Centre Wellington councillor's motion to rescind staff vaccine policy rejected

·4 min read

CENTRE WELLINGTON - A councillor’s motion to repeal the township's COVID vaccine verification policy was rejected Monday.

At Monday’s council meeting, coun. Steven VanLeeuwen’s motion to repeal the COVID-19 vaccine verification policy was rejected by council. He gave his notice of motion at the Nov. 29’s council meeting.

The policy states “all new or rehired Township of Centre Wellington employees, including returning seasonal and student employees, are required to be fully vaccinated against COVID-19 as a condition of being hired or rehired by the Township of Centre Wellington”.

The policy applies to all new and rehired township employees, volunteers, students and contractors.

Coun. Steven VanLeeuwen asked council to direct the CAO to remove the policy He said public health authorities have acknowledged that vaccines do not prevent infection or transmission of COVID.

Eighteen delegates, including Sonya Anderson from Canadian COVID Care Alliance, Niel Karrow, professor of immunology at University of Guelph, Western professor Julie Ponesse and local residents spoke to council in support of VanLeeuwen’s motion.

The motion was rejected by a 4-3 vote. Joining VanLeeuwen in voting in support of the motion were councillors Stephen Kitras and Ian MacRae.

Mayor Kelly Linton expressed that VanLeeuwen’s motion was an “unprecedented motion for council to consider.”

“With all the unusual things that our council has dealt with over the last few years, we’ve never seen a motion like this before. We’re asking our council to direct our CAO to rescind an internal operating policy; we’re not being asked to consider a council bylaw. We’re being asked to reverse an administrative staff policy that does not apply to members of council,” said Linton.

“Regardless of whether or not I agree with councillor VanLeeuwen’s motion, I’m very concerned that this motion falls outside council’s statutory authority. To put it bluntly, I’m not sure this motion is legal. If this motion is not legal, it puts the township on a very shaky ground from a liability perspective.”

John Mascarin, one of township's lawyers, explained that the CAO is a permissive, statutory officer of the municipality under section 229 of the municipal act. The responsibility of the CAO, if appointed, they are responsible for exercising general control and management of the affairs of the municipality for the purpose of ensuring the efficient and effective operation of the municipality.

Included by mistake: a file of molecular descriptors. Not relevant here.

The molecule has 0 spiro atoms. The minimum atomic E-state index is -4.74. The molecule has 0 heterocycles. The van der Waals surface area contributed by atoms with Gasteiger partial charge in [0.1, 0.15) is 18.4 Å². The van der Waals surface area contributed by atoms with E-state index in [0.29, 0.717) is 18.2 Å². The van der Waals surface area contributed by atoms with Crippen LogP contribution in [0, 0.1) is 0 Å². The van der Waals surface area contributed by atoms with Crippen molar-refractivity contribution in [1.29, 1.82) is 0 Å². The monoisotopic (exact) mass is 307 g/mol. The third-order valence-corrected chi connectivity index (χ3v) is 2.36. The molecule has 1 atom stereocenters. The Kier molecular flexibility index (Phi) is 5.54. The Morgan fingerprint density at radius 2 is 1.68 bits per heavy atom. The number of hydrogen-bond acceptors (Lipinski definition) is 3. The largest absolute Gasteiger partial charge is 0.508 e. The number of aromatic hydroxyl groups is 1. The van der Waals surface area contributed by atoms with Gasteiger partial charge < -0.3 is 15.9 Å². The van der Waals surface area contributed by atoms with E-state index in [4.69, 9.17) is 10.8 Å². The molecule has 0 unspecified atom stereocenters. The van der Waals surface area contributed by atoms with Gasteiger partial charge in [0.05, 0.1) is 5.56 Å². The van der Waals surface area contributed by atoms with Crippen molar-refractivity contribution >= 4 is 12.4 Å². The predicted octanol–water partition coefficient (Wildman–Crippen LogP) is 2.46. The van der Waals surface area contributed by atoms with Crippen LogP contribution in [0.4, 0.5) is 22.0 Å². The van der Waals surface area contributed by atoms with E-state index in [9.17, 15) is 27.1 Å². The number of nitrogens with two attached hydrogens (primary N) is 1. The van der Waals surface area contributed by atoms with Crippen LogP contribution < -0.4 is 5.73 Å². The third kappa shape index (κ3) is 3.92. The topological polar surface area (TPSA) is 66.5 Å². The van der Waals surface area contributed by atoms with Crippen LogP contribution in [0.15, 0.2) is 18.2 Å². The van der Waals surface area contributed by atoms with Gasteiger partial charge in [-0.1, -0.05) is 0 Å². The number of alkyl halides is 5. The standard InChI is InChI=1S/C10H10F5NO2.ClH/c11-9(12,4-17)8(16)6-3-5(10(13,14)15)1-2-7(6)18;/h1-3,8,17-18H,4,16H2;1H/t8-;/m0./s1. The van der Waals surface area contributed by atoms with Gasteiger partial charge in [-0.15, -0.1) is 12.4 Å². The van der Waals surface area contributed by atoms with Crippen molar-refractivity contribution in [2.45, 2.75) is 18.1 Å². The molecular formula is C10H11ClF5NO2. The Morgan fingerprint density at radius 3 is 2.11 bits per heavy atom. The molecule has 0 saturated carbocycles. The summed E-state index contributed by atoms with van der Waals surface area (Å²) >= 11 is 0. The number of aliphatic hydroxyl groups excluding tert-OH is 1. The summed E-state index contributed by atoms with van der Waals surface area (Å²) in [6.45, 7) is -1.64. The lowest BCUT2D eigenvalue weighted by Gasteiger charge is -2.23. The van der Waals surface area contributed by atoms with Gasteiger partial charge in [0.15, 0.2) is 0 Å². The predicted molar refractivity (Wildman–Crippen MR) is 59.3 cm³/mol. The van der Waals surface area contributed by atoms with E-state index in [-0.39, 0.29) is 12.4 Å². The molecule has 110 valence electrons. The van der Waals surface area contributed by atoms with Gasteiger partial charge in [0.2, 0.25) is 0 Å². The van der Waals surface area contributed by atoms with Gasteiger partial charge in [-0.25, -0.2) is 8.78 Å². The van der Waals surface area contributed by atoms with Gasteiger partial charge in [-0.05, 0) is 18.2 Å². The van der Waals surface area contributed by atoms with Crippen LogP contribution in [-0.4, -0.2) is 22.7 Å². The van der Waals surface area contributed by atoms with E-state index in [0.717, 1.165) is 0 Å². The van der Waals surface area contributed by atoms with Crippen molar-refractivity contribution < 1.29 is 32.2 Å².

Andy Goldie was appointed by council to be the township CAO with terms of authority exactly the same as permitted under section 229 of the municipal act.

“As such, the motion could be deemed in conflict with the CAO’s statutory as well as his delegated authority as given to him by council. The vaccine policy was developed, implemented and enforced at the direction and at the authorization of the CAO as required by law and as permitted under law,” said Mascarin.

VanLeeuwen’s motion proposes to change an administrative policy, not a council policy, that the CAO has specific statutory authorization to put in place.

While the Municipal Act does not prevent council from lawfully enacting bylaws which have impact on human resources policies that are applicable to the municipality’s employees, such authority has already been seated and granted by the council to the CAO, and it’s granted to him lawfully which cannot be derogated from by council.

“There was no cogent or persuasive evidence in our view indicating that such authority was improperly exercised by the CAO. To the contrary, there’s compelling evidence to support the actions of the CAO in implementing the vaccination policy that seeks to protect the health and safety of the township’s workers as well as the public,” Mascarin said.

Michael Horvat, another of the township’s lawyers, also explained that the vaccination policy is lawful under statutes in employment law as it is set to protect workers from harm.

“Section 25 (2)(h) of the Occupational Health and Safety Act (OHSA) which requires every employer to take every precaution, reasonable in the circumstances, for the protection of a worker. It’s not a protection of an employee but a worker,” said Horvat.

Council members are not employers of a worker, but the employer status falls under the municipality itself, which legally falls under the CAO’s roles and responsibilities, council was told.

Angelica Babiera, Local Journalism Initiative Reporter, GuelphToday.com

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